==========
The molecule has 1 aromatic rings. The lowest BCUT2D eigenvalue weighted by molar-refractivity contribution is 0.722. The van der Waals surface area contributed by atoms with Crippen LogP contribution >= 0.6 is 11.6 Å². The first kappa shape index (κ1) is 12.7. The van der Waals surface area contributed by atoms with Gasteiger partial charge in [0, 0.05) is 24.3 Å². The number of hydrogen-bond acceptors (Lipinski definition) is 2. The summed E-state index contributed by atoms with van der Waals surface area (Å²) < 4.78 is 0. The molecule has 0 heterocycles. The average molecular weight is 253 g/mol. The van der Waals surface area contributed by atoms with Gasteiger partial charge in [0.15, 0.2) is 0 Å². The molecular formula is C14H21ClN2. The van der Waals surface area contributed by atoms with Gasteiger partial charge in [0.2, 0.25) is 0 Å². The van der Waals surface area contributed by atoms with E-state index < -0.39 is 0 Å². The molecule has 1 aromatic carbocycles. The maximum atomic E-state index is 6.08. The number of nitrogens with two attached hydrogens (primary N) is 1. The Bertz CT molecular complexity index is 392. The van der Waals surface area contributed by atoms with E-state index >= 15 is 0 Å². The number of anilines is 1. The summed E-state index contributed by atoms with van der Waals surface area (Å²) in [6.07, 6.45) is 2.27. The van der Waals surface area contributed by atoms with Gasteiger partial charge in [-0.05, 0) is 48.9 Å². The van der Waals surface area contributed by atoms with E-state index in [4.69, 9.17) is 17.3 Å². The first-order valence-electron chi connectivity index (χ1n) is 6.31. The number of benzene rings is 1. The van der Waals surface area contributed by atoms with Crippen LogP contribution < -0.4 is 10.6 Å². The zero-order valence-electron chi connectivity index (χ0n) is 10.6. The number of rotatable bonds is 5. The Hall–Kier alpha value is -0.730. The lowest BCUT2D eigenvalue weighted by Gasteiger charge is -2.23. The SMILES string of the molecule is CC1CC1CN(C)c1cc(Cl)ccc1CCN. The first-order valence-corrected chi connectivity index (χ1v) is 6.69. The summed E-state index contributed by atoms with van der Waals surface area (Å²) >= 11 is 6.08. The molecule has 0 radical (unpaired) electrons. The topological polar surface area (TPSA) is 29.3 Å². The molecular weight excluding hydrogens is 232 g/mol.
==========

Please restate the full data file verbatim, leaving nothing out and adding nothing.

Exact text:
The molecule has 1 aromatic rings. The lowest BCUT2D eigenvalue weighted by molar-refractivity contribution is 0.722. The van der Waals surface area contributed by atoms with Crippen LogP contribution >= 0.6 is 11.6 Å². The first kappa shape index (κ1) is 12.7. The van der Waals surface area contributed by atoms with Gasteiger partial charge in [0, 0.05) is 24.3 Å². The number of hydrogen-bond acceptors (Lipinski definition) is 2. The summed E-state index contributed by atoms with van der Waals surface area (Å²) < 4.78 is 0. The molecule has 0 heterocycles. The average molecular weight is 253 g/mol. The van der Waals surface area contributed by atoms with Gasteiger partial charge in [0.15, 0.2) is 0 Å². The molecular formula is C14H21ClN2. The van der Waals surface area contributed by atoms with Gasteiger partial charge in [0.2, 0.25) is 0 Å². The van der Waals surface area contributed by atoms with E-state index < -0.39 is 0 Å². The molecule has 1 aromatic carbocycles. The maximum atomic E-state index is 6.08. The number of nitrogens with two attached hydrogens (primary N) is 1. The Bertz CT molecular complexity index is 392. The van der Waals surface area contributed by atoms with E-state index >= 15 is 0 Å². The number of anilines is 1. The summed E-state index contributed by atoms with van der Waals surface area (Å²) in [6.07, 6.45) is 2.27. The van der Waals surface area contributed by atoms with Gasteiger partial charge in [-0.05, 0) is 48.9 Å². The van der Waals surface area contributed by atoms with E-state index in [4.69, 9.17) is 17.3 Å². The first-order valence-electron chi connectivity index (χ1n) is 6.31. The number of benzene rings is 1. The van der Waals surface area contributed by atoms with Crippen LogP contribution < -0.4 is 10.6 Å². The zero-order valence-electron chi connectivity index (χ0n) is 10.6. The number of rotatable bonds is 5. The Hall–Kier alpha value is -0.730. The lowest BCUT2D eigenvalue weighted by Gasteiger charge is -2.23. The SMILES string of the molecule is CC1CC1CN(C)c1cc(Cl)ccc1CCN. The first-order valence-corrected chi connectivity index (χ1v) is 6.69. The summed E-state index contributed by atoms with van der Waals surface area (Å²) >= 11 is 6.08. The molecule has 0 radical (unpaired) electrons. The topological polar surface area (TPSA) is 29.3 Å². The molecular weight excluding hydrogens is 232 g/mol.